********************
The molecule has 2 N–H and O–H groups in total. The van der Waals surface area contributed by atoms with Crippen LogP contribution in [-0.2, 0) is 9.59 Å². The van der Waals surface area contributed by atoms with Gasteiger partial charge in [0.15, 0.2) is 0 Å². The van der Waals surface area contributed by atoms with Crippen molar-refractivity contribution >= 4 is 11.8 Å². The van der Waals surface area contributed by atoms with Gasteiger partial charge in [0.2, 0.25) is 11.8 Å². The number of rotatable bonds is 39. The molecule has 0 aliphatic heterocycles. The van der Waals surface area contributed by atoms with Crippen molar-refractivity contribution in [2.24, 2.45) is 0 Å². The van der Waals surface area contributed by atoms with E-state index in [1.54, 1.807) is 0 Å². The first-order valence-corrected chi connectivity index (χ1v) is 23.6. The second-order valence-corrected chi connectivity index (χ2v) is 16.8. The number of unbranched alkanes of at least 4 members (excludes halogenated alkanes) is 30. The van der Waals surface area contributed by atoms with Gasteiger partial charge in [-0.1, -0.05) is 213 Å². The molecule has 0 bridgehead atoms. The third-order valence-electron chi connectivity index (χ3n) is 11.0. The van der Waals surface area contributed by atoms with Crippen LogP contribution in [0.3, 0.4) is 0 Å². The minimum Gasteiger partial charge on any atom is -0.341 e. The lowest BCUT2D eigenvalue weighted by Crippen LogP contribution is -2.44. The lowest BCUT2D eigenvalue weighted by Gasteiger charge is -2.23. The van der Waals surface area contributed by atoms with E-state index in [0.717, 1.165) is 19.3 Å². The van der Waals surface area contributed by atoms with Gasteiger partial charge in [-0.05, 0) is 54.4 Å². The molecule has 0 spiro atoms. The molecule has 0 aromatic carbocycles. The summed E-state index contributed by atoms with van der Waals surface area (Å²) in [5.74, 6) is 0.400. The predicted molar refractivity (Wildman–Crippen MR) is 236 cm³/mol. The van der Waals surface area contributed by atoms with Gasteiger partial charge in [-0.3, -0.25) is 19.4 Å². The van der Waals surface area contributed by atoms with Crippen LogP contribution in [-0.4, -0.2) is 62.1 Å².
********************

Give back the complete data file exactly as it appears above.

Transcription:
The molecule has 2 N–H and O–H groups in total. The van der Waals surface area contributed by atoms with Crippen LogP contribution in [-0.2, 0) is 9.59 Å². The van der Waals surface area contributed by atoms with Gasteiger partial charge in [0.15, 0.2) is 0 Å². The van der Waals surface area contributed by atoms with Crippen molar-refractivity contribution >= 4 is 11.8 Å². The van der Waals surface area contributed by atoms with Gasteiger partial charge in [0.2, 0.25) is 11.8 Å². The number of rotatable bonds is 39. The molecule has 0 aliphatic heterocycles. The van der Waals surface area contributed by atoms with Crippen molar-refractivity contribution in [2.24, 2.45) is 0 Å². The van der Waals surface area contributed by atoms with E-state index in [1.54, 1.807) is 0 Å². The first-order valence-corrected chi connectivity index (χ1v) is 23.6. The second-order valence-corrected chi connectivity index (χ2v) is 16.8. The number of unbranched alkanes of at least 4 members (excludes halogenated alkanes) is 30. The van der Waals surface area contributed by atoms with Gasteiger partial charge in [-0.1, -0.05) is 213 Å². The molecule has 0 bridgehead atoms. The third-order valence-electron chi connectivity index (χ3n) is 11.0. The van der Waals surface area contributed by atoms with Crippen LogP contribution in [0.3, 0.4) is 0 Å². The minimum Gasteiger partial charge on any atom is -0.341 e. The lowest BCUT2D eigenvalue weighted by Crippen LogP contribution is -2.44. The lowest BCUT2D eigenvalue weighted by Gasteiger charge is -2.23. The van der Waals surface area contributed by atoms with E-state index in [0.717, 1.165) is 19.3 Å². The van der Waals surface area contributed by atoms with Gasteiger partial charge in [-0.05, 0) is 54.4 Å². The molecule has 0 spiro atoms. The molecule has 0 aromatic carbocycles. The summed E-state index contributed by atoms with van der Waals surface area (Å²) in [5.74, 6) is 0.400. The predicted molar refractivity (Wildman–Crippen MR) is 236 cm³/mol. The van der Waals surface area contributed by atoms with Gasteiger partial charge in [-0.3, -0.25) is 19.4 Å². The van der Waals surface area contributed by atoms with Crippen LogP contribution in [-0.4, -0.2) is 62.1 Å².